General Product Description
Our MahoganyModel General Dynamics F-111 – USAF Model exhibits unique, unrivaled quality and detailed design to come as close as possible to the accuracy of the actual plane. It comes as standard with a robust, durable base or stand which is available in a variety of different finishes designed to match your own personal requirements including solid wood, wood with polished metal supports or adjustable wood wall mount and will be ready within about 8-10 weeks from placement of order.
The General Dynamics F-111 – USAF Model is made of the finest kiln dried renewable mahogany wood (commonly known as Lauan or Meranti) which has undergone many stages of carving and meticulous and careful sanding giving the beautiful, finished museum quality masterpiece. Many collectors and model connoisseurs demonstrate their preference for genuine handmade and hand painted mahogany wood models rather than plastic or die cast (diecast) alternatives due to the overall look and totally different feel of the item - we trust you will find the same. We can however, if required produce the same model in Solid Cast Resin so just click and contact us for further information. Our craftsmen and gifted artisans ensure that our finely handcrafted model airplanes match the precise blueprint details of the original aircraft. The paint scheme, markings and parts are closely matched, reflecting the original aircraft. This stylish top-quality desktop replica model will surely enthrall anyone who receives this as a gift and for sure one of the most appropriate and desirably collectable gifts for any aviation enthusiast or avid military jet aircraft collector whilst also displaying a perfect resemblance to the actual real life version.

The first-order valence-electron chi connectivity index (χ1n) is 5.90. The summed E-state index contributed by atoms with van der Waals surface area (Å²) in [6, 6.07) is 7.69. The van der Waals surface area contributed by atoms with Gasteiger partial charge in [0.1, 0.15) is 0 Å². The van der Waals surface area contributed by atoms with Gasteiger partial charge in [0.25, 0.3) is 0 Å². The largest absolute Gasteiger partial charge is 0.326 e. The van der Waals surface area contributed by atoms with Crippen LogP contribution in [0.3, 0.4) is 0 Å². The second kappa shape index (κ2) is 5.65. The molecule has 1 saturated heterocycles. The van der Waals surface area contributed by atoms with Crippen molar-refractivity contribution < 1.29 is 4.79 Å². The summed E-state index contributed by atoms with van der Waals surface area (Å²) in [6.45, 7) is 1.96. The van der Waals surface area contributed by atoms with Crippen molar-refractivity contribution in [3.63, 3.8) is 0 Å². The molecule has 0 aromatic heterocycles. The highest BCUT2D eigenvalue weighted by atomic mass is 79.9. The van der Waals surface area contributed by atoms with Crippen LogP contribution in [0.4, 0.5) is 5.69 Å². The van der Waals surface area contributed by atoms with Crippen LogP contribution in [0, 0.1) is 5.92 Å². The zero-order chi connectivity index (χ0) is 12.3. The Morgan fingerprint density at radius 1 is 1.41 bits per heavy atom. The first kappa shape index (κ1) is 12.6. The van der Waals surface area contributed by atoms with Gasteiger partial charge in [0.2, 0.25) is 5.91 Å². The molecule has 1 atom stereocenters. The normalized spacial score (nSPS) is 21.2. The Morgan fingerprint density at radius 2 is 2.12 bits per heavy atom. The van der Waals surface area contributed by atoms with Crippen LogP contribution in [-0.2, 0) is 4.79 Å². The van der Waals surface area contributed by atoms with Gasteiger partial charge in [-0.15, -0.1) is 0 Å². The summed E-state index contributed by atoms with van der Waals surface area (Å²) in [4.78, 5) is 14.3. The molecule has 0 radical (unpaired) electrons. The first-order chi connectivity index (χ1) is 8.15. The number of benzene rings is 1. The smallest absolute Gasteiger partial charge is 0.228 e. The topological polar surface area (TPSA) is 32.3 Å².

There are many types of military jet aircraft, but the basic types are bombers, fighters, fighter bombers, spotter planes, transporters, patrol aircraft, trainers, and reconnaissance and observation aircraft. All these types of aircraft are used for different types of missions. If you're a fan of historic or present-day military aviation, our model aircraft will bring the excitement and character of these aircraft right into your own home.
If you require, we can also make the General Dynamics F-111 – USAF Model in any other military, government or even private livery or colour scheme you require and if necessary, in a different size or scale. Just click here to contact us with a description or photographs of what you require, and we will let you have a quotation for the necessary customization by return email. We can also make bespoke scale replicas of any other private / civil commercial airliner or airliners, helicopter, glider, gliders with engines, military propeller, warplane jets, biplane, triplane, tail fin, spacecraft, rocket or NASA model you require in any airline, military or civilian livery or colors. We also produce model airships, blimps, dirigibles, blimps, boats, and ship collectibles. Wall plaque or seal for military, government or private customers. Again, by clicking here to contact us just let us know exactly what you need.
General Dynamics F-111 – USAF Model Details
The F-111 is a multipurpose tactical fighter bomber capable of supersonic speeds. It can operate from tree-top level to altitudes above 60,000 feet (18,200 meters).
The F-111 has variable-sweep wings that allow the pilot to fly from slow approach speeds to supersonic velocity at sea level and more than twice the speed of sound at higher altitudes. Wings angle from 16 degrees (full forward) to 72.5 degrees (full aft). Full-forward wings give the most surface area and maximum lift for short takeoff and landing. The F-111 needs no drag chute or reserve thrust to slow down after landing.